The introduction of biodiesel mandates in the Southeast Asian country has resulted in significant savings in diesel import costs. Last year, Pertamina announced its intention to commence a trial for hydrogen production in 2023 at a geothermal plant located in Ulubelu, Sumatra. The goal is to produce 100 kg (220 lb) of hydrogen per day.

Widyawati highlighted Indonesia’s substantial geothermal potential, estimated at around 27 gigawatts (GW), with less than 10% currently utilized for electricity generation. She expressed an ambitious target to double or triple the geothermal capacity within the next five to seven years. This expansion aims not only to generate electricity but also to produce green hydrogen. Furthermore, hydrogen production has already begun, according to her statements at the conference.

In addition, Widyawati reiterated Pertamina’s previous denial of purchasing crude oil from Russia, which has been subjected to Western sanctions.

Although ship-tracking data has indicated Russian oil being discharged in Indonesia, it is common for such cargoes to be transferred to other vessels for delivery to different locations. Nonwovens Bioethanol

It is worth noting that ExxonMobil and Pertamina are collaborating on a regional carbon capture and storage project in Indonesia. The recently signed Heads of Agreement builds upon a joint study and memorandum of understanding established during COP26 in Glasgow, Scotland. The project’s purpose is to assess carbon capture and storage technologies, low-carbon hydrogen, and geologic data.

Nonwovens Bioethanol

-AJ Nonwovens officially opens new plant

AstenJohnson, a global nonwovens and textile manufacturer, has opened its new needlepunch plant in Waco, Texas, the company’s eight facility in North America.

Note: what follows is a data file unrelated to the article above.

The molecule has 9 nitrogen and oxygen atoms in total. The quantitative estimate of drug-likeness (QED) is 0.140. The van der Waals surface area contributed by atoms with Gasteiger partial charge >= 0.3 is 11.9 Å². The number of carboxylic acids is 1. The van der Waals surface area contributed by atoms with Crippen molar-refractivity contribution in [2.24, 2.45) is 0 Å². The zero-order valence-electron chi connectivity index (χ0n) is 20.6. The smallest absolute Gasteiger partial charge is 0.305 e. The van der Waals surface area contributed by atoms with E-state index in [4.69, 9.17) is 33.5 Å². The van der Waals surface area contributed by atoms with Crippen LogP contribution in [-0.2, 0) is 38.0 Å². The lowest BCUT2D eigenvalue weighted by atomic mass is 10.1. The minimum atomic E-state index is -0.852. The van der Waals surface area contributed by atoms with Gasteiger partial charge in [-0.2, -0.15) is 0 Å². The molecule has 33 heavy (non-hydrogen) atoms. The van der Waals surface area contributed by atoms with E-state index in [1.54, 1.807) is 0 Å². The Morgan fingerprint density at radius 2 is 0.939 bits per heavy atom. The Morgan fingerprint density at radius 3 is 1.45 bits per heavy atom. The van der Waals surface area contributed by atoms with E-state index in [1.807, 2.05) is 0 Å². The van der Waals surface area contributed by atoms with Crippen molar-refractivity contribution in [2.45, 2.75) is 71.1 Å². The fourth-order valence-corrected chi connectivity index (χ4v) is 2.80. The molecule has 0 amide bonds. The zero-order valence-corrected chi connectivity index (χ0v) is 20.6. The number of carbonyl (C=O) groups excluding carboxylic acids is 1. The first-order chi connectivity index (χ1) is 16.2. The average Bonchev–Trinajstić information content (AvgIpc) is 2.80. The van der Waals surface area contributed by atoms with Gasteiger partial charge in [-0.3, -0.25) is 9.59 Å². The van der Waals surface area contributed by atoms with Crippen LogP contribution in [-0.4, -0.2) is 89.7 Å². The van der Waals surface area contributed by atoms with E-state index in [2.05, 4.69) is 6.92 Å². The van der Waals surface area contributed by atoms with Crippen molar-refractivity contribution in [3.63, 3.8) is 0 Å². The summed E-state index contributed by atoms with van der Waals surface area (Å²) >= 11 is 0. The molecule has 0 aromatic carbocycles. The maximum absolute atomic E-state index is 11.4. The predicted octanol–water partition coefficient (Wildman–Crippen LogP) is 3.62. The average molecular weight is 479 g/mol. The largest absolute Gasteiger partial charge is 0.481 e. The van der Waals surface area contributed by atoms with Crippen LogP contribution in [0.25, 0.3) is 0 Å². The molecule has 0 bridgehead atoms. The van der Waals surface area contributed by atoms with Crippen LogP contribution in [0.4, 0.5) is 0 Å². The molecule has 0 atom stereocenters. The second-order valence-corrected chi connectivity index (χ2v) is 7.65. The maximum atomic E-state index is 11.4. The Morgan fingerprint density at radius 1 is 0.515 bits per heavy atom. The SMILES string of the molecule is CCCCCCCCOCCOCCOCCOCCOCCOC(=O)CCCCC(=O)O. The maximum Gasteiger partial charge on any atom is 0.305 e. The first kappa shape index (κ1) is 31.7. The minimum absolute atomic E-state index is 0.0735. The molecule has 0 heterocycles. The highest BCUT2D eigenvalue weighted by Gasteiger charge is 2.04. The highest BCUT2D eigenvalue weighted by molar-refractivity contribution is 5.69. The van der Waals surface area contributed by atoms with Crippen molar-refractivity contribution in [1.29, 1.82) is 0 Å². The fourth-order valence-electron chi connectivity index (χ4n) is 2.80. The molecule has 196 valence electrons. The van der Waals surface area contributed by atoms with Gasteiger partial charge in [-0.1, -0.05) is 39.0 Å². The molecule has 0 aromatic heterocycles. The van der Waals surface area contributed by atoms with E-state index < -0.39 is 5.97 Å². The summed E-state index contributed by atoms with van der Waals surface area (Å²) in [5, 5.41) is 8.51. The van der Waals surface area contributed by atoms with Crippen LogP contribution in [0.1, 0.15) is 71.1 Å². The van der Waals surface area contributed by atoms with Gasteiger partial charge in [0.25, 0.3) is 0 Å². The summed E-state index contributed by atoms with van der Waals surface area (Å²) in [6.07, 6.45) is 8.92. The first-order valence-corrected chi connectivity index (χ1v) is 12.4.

AstenJohnson is a manufacturer of pulp & paper machine clothing, advanced technical fabrics, filaments, and nonwoven fabrics for filtration, automotive, cured-in-place piping and composites. The company has manufacturing facilities in Europe, Asia and North America, with corporate headquarters in Charleston, South Carolina.

The event was marked with a ribbon cutting ceremony attended by AstenJohnson business leaders, government representatives and members of the local community.

Strategically located in Waco, the plant will focus on supplying nonwovens fabrics for the Group’s Eagle Nonwovens and Foss Performance Materials business units and in particular, growth markets including auto light-weighting and composite manufacturing.

In addition to the latest needlepunch nonwovens technology, the plant will be clean, air-conditioned, and will have a strong focus on sustainable business practices. Described as a model of sustainability and energy efficiency, with environmental initiatives integrated into its design, AstenJohnson said it was committed to minimizing its impact on the environment while delivering superior quality products, in keeping with its Sustainability initiatives. Nonwovens Bioethanol


AJ Nonwovens officially opens new plant

Origin Materials has made a groundbreaking announcement regarding the commencement of operations at Origin 1, the world’s inaugural commercial CMF plant